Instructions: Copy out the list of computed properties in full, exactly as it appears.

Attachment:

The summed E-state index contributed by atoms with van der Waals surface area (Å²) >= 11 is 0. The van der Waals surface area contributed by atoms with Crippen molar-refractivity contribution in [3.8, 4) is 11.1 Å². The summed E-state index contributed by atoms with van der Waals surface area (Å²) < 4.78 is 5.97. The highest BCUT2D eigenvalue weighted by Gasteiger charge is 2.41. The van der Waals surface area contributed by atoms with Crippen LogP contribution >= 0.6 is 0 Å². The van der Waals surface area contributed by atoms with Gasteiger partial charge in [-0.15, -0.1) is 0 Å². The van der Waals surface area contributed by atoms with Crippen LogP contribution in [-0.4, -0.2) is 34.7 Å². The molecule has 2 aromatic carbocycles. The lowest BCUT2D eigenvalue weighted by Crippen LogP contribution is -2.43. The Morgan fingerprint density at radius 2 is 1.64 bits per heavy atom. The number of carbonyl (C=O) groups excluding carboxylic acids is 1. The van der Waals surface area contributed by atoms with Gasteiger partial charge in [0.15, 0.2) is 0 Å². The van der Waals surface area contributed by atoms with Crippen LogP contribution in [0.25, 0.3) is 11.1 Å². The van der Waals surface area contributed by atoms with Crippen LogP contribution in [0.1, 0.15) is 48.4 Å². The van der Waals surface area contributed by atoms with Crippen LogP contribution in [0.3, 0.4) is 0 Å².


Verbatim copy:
The summed E-state index contributed by atoms with van der Waals surface area (Å²) >= 11 is 0. The van der Waals surface area contributed by atoms with Crippen molar-refractivity contribution in [3.8, 4) is 11.1 Å². The summed E-state index contributed by atoms with van der Waals surface area (Å²) < 4.78 is 5.97. The highest BCUT2D eigenvalue weighted by Gasteiger charge is 2.41. The van der Waals surface area contributed by atoms with Crippen LogP contribution >= 0.6 is 0 Å². The van der Waals surface area contributed by atoms with Gasteiger partial charge in [-0.15, -0.1) is 0 Å². The van der Waals surface area contributed by atoms with Crippen LogP contribution in [-0.4, -0.2) is 34.7 Å². The molecule has 2 aromatic carbocycles. The lowest BCUT2D eigenvalue weighted by Crippen LogP contribution is -2.43. The Morgan fingerprint density at radius 2 is 1.64 bits per heavy atom. The number of carbonyl (C=O) groups excluding carboxylic acids is 1. The van der Waals surface area contributed by atoms with Gasteiger partial charge in [0.15, 0.2) is 0 Å². The van der Waals surface area contributed by atoms with Crippen LogP contribution in [0.25, 0.3) is 11.1 Å². The van der Waals surface area contributed by atoms with Crippen LogP contribution in [0.1, 0.15) is 48.4 Å². The van der Waals surface area contributed by atoms with Crippen LogP contribution in [0.3, 0.4) is 0 Å².